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Thursday, September 20, 2012

Occupy Anniversary

We have become so enamored of immediate results to our actions. We seek an immediate result of our protests when they are designed for the long haul. In part it is the fault of the rise of the Internet and personal computing and accessing devices. In the 1990s it took the personal computer to make 3 seconds an unbearably long time. American society has become expectant that the most bizarre and convoluted TV series plot can be wrapped up in 50 minutes. The CSI franchise has made real life jurors suspicious of the Prosecutor’s presentation if there were no DNA results to prove Defendant did the crime. Our attention is switched from disaster to disaster faster than a couch potato can click through the 500 channel cable lineup.

Our entire society is predicated on the idea that everything comes and goes in 3 second sound bites and quick video clips strung together to create an illusory reality. Camera motion is used to make a boring scene seem animated as two people talk and the viewer is treated to roaming eyesight all around the room like they were the actual fly on the wall viewing everything. We all seek the quick fix; the instant resolution to every conflict like in Bradbury’s Fahrenheit 451 when the fugitive is being chased by the helicopter and the on-board live camera loses sight of Montague. They merely pick up on some schmuck to corner and kill so that the TV audience can go about their lives secure in the knowledge that the fugitive reader is no longer a menace or a threat.

So one year ago a single Tweet went viral when the NYPD cornered and arrested 700 Occupy Wall Street protestors on a bridge ostensibly for “blocking traffic.” The news media kept asking “what do these protestors want?” “How do they think they will accomplish anything while being a bunch of losers who are angry they don’t have a job or enough free stuff?”

The Occupy protests spread around the globe while still not exhibiting a clear message or set of coherent demands as so many protests before them did.” At one point there were 245 separate identifiable Occupy movements taking place. The protests were not just one day events where people gather, chant and shake fists at TV cameras, then go home. They took territory and camped long into the cold season. They were first tolerated as an anomaly that soon would dissipate. When they didn’t the cities sent in the Riot Police to beat and pepper spray them and haul them away. They kept up their occupation in the face of such brutal treatment.

The movement shifted into a steady state where not much was happening police action wise, but they kept the movement going. After one year, many small occupy groups regrouped and renewed the protests. After all they had not attained the outcomes they sought after. Still there are many pundits and commentators who see them as losers who have nothing better to do.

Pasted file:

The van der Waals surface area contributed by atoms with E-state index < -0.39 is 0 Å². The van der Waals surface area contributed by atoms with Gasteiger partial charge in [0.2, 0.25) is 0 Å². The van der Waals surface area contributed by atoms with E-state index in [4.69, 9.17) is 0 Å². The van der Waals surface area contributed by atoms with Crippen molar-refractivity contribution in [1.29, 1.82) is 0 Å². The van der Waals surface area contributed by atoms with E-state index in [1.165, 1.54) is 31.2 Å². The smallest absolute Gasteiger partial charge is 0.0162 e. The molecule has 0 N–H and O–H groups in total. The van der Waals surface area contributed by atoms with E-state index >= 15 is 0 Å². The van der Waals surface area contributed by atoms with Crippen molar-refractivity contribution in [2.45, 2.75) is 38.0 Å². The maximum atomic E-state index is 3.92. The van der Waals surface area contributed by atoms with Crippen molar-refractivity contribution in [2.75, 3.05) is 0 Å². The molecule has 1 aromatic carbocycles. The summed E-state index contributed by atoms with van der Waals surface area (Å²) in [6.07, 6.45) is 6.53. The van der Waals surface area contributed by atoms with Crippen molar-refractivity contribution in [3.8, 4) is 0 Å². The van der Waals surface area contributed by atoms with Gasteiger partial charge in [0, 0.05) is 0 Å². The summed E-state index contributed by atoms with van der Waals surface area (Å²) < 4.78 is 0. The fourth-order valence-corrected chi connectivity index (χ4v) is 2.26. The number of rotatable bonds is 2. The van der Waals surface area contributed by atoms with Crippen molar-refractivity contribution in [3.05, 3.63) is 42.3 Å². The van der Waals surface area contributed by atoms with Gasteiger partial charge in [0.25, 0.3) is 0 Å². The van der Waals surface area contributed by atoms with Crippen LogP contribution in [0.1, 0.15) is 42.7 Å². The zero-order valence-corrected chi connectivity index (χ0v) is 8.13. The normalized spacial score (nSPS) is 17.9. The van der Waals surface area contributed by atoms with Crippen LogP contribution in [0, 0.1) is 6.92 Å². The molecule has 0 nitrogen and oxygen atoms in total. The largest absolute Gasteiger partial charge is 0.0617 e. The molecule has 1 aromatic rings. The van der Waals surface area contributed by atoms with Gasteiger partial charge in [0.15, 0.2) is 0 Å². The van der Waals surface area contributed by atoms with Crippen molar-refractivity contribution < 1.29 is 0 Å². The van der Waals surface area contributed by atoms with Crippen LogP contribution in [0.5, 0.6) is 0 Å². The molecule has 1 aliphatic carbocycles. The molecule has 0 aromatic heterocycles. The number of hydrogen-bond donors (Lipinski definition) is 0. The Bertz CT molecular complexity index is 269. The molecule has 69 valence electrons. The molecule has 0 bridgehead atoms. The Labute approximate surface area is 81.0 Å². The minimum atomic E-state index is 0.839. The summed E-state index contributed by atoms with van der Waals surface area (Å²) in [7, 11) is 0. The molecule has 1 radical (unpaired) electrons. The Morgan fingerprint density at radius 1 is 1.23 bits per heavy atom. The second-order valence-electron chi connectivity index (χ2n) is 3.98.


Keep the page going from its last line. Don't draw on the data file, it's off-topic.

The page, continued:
During the 1960s young American began to protest the Vietnam war. The protests began shortly after the war itself. The protests grew and shrank cyclically throughout the decade. The National Guard shootings at Kent State University galvanized greater resistance against the war. Not every student, veteran and civilian who took part in early protest remained active in the long term entrenchment that was required to bring that ugly part of our history to a close. Many people were protesting at home while other were being killed or maimed in the jungle even as they were killing and maiming enemy soldiers and civilians alike. Each year that the war dragged on, the death toll rose and the country became more divided. Then it was over.

When it was over the soldiers stopped killing and dying but the public back home kept their anger alive. The protesting had involved a generation not just a few losers who had nothing better to do. They dying did not stop with the end of the war. More Vietnam veterans have killed themselves since the end of the war than were killed in it. More than 10,000 more.

Today the Occupy movements have impacted little in the way of financial or economic reform, nor have they been able to claim a victory. But they are only one year old. It may take a decade. It took a decade to make the mess that they protest against and several decades of bad economic policy to set the stage for the collapse that followed. We will be seeing what the next year brings with the Occupy protests keeping the struggle alive for the long term even as the majority of Americans have already lost interest in that struggle and prefer to watch Dancing With the Stars, NFL Football, and follow the Kardashians.